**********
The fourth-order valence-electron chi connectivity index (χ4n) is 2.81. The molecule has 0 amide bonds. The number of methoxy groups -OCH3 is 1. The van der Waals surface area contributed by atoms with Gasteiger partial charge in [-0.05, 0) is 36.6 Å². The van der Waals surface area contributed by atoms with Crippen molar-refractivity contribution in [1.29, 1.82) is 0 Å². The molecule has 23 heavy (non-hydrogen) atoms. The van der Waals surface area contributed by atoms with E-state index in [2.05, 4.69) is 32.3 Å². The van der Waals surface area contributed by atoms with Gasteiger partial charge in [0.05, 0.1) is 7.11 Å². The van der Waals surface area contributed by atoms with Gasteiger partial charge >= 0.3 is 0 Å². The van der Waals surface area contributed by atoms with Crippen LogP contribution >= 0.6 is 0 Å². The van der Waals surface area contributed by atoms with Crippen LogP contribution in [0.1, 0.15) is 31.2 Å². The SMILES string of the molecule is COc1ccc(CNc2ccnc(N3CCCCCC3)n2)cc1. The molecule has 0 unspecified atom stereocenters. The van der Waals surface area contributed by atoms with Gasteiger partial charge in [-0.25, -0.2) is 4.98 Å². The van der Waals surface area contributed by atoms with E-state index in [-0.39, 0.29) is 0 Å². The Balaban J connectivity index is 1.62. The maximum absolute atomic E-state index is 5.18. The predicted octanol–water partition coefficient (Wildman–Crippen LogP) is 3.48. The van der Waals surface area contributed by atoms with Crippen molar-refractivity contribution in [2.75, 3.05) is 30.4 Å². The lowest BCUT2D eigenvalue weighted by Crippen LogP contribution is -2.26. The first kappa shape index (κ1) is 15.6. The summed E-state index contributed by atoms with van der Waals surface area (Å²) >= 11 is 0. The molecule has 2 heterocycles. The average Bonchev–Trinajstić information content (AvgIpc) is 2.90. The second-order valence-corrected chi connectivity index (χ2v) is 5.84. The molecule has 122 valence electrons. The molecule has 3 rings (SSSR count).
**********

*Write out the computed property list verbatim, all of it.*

The fourth-order valence-electron chi connectivity index (χ4n) is 2.81. The molecule has 0 amide bonds. The number of methoxy groups -OCH3 is 1. The van der Waals surface area contributed by atoms with Gasteiger partial charge in [-0.05, 0) is 36.6 Å². The van der Waals surface area contributed by atoms with Crippen molar-refractivity contribution in [1.29, 1.82) is 0 Å². The molecule has 23 heavy (non-hydrogen) atoms. The van der Waals surface area contributed by atoms with E-state index in [2.05, 4.69) is 32.3 Å². The van der Waals surface area contributed by atoms with Gasteiger partial charge in [0.05, 0.1) is 7.11 Å². The van der Waals surface area contributed by atoms with Gasteiger partial charge >= 0.3 is 0 Å². The van der Waals surface area contributed by atoms with Crippen LogP contribution >= 0.6 is 0 Å². The van der Waals surface area contributed by atoms with Crippen LogP contribution in [0.1, 0.15) is 31.2 Å². The SMILES string of the molecule is COc1ccc(CNc2ccnc(N3CCCCCC3)n2)cc1. The molecule has 0 unspecified atom stereocenters. The van der Waals surface area contributed by atoms with Gasteiger partial charge in [-0.25, -0.2) is 4.98 Å². The van der Waals surface area contributed by atoms with E-state index in [-0.39, 0.29) is 0 Å². The Balaban J connectivity index is 1.62. The maximum absolute atomic E-state index is 5.18. The predicted octanol–water partition coefficient (Wildman–Crippen LogP) is 3.48. The van der Waals surface area contributed by atoms with Crippen molar-refractivity contribution in [2.75, 3.05) is 30.4 Å². The lowest BCUT2D eigenvalue weighted by Crippen LogP contribution is -2.26. The first kappa shape index (κ1) is 15.6. The summed E-state index contributed by atoms with van der Waals surface area (Å²) >= 11 is 0. The molecule has 2 heterocycles. The average Bonchev–Trinajstić information content (AvgIpc) is 2.90. The second-order valence-corrected chi connectivity index (χ2v) is 5.84. The molecule has 122 valence electrons. The molecule has 3 rings (SSSR count).